Children’s most powerful advocates are their parents. And children are entitled to the guidance of their own parents on such critical matters. Parents with children in public schools have many tools at their disposal to support their children. They should:

We are optimistic that the parents and families of Montgomery County will ultimately prevail in their case. If they do, it will be powerful precedent that other states—including states without general notice and opt-out laws—must also notify parents that sensitive content surrounding sexuality and gender will be introduced in the classroom and that the parents must have the opportunity to choose whether their children will participate.  

The end of this story has yet to be written. But a victory in court for the parents of Montgomery County will also set a standard for parents of public school children around the country who are similarly concerned about whether or not their children’s schools and teachers will respect their rights as parents.

Case updates in Mahmoud v. McKnight can be found at https://www.becketlaw.org/case/mahmoud-v-mcknight/.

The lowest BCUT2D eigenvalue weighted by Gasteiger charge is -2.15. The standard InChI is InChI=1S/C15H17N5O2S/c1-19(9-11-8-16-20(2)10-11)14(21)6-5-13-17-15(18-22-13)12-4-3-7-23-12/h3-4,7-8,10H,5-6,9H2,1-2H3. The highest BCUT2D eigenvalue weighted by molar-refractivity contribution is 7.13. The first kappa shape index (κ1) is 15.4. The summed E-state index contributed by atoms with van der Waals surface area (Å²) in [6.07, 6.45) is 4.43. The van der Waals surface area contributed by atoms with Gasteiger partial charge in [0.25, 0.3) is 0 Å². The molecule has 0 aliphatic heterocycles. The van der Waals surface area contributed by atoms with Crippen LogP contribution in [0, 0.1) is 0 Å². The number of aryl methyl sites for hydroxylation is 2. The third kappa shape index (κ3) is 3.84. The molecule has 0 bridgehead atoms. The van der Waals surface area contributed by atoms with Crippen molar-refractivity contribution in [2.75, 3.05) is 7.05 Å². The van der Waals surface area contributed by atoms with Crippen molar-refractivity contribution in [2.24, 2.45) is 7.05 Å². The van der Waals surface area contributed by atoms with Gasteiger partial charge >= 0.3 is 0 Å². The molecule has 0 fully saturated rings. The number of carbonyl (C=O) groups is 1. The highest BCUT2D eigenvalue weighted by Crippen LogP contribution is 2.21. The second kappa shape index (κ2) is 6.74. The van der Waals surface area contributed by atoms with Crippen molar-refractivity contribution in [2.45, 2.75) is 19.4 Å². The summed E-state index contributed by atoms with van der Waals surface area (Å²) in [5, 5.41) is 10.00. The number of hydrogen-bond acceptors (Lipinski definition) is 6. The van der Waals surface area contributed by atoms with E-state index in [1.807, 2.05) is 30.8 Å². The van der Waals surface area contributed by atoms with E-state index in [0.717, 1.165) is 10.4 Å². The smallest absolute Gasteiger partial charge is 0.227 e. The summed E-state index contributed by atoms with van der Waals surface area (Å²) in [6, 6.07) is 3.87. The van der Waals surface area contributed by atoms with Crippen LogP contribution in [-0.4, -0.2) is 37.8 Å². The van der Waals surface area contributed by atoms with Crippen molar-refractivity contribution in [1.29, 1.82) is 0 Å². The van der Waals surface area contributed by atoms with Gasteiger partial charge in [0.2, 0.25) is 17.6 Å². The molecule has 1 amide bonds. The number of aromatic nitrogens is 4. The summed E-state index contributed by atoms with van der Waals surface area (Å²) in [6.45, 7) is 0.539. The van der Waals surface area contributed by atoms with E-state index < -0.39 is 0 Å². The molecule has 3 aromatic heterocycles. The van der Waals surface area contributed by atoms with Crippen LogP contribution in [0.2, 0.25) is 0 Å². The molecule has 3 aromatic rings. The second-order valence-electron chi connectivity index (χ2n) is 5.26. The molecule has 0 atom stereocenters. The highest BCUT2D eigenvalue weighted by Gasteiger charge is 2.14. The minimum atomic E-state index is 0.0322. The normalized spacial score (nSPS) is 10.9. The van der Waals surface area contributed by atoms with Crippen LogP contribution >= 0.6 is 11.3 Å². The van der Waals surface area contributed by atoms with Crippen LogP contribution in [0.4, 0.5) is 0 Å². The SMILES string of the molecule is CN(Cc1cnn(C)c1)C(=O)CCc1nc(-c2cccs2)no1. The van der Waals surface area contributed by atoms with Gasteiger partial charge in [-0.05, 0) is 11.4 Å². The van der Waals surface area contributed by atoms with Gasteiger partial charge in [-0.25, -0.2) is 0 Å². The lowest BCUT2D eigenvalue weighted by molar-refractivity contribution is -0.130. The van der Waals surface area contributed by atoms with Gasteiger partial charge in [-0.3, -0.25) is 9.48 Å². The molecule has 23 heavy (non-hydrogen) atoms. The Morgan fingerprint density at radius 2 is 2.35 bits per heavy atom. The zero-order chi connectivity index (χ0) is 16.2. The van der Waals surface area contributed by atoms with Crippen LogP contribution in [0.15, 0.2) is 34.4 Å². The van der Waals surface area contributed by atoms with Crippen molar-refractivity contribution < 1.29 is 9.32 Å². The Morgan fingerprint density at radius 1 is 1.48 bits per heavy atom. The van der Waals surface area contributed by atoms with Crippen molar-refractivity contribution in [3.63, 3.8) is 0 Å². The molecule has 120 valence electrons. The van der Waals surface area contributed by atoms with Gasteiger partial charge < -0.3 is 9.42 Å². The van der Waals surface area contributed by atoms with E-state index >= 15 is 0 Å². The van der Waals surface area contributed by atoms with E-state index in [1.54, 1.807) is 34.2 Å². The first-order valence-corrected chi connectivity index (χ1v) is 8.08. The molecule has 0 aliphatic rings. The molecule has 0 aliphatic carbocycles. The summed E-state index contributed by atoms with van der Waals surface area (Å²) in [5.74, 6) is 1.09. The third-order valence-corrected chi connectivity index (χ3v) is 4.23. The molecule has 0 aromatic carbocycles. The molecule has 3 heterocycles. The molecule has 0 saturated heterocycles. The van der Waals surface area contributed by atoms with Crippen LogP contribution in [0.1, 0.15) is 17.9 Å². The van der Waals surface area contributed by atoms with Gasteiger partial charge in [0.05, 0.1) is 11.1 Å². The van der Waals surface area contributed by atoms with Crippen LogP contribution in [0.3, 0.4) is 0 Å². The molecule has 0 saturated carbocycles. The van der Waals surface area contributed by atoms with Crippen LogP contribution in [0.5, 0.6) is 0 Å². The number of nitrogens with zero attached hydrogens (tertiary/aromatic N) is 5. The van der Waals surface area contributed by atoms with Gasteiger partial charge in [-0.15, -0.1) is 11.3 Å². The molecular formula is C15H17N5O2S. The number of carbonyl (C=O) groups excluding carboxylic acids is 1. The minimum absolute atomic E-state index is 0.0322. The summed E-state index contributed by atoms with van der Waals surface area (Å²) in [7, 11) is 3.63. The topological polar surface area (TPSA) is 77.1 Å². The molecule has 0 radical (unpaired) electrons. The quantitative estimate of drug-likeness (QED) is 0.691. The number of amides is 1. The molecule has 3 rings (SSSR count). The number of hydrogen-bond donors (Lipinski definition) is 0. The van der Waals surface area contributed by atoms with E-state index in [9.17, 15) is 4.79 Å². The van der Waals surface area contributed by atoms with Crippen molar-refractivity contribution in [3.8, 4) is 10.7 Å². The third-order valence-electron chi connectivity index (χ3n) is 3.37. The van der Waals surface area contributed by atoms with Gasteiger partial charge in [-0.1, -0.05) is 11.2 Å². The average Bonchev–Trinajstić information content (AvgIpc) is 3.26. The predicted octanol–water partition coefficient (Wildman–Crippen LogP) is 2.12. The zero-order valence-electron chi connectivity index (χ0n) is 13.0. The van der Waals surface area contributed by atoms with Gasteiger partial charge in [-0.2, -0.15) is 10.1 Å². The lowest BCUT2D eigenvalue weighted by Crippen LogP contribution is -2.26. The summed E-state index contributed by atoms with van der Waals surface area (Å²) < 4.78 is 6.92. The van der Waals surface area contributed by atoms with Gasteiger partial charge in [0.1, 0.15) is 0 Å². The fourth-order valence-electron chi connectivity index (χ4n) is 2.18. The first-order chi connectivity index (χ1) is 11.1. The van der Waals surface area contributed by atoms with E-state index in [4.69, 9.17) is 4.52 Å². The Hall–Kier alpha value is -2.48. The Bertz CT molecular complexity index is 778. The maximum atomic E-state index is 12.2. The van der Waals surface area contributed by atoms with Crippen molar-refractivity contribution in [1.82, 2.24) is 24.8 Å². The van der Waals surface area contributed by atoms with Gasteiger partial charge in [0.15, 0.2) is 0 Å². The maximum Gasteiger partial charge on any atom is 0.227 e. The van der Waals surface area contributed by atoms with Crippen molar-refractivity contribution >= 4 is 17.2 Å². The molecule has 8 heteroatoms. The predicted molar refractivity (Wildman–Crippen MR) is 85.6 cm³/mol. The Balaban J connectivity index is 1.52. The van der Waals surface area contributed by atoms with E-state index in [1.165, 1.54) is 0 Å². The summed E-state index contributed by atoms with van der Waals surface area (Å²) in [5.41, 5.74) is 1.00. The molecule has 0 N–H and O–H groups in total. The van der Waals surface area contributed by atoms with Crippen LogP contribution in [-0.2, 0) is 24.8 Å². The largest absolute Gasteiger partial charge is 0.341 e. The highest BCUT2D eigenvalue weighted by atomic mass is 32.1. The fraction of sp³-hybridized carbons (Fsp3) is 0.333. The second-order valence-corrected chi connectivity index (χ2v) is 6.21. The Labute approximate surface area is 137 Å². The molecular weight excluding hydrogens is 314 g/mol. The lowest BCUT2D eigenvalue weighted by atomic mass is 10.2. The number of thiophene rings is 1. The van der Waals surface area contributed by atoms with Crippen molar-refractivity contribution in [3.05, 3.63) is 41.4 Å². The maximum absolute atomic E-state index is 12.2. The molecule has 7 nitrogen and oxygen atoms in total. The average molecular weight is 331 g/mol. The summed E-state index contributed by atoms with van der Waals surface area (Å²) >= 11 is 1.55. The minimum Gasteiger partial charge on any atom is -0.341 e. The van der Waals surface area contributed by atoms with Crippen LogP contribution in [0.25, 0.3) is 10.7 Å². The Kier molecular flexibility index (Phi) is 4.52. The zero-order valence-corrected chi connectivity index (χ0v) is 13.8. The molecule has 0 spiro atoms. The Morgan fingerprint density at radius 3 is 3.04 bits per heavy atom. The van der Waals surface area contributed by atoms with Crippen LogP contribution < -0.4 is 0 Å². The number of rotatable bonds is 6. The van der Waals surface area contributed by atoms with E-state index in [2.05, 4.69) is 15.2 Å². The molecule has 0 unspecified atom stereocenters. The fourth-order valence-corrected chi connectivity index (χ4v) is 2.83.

Eric Baxter is vice president and senior counsel at the Becket Fund for Religious Liberty.

Article 12: The Future of AI

We affirm that AI will continue to be developed in ways that we cannot currently imagine or understand, including AI that will far surpass many human abilities. God alone has the power to create life, and no future advancements in AI will usurp Him as the Creator of life. The church has a unique role in proclaiming human dignity for all and calling for the humane use of AI in all aspects of society.

We deny that AI will make us more or less human, or that AI will ever obtain a coequal level of worth, dignity, or value to image-bearers. Future advancements in AI will not ultimately fulfill our longings for a perfect world. While we are not able to comprehend or know the future, we do not fear what is to come because we know that God is omniscient and that nothing we create will be able to thwart His redemptive plan for creation or to supplant humanity as His image-bearers.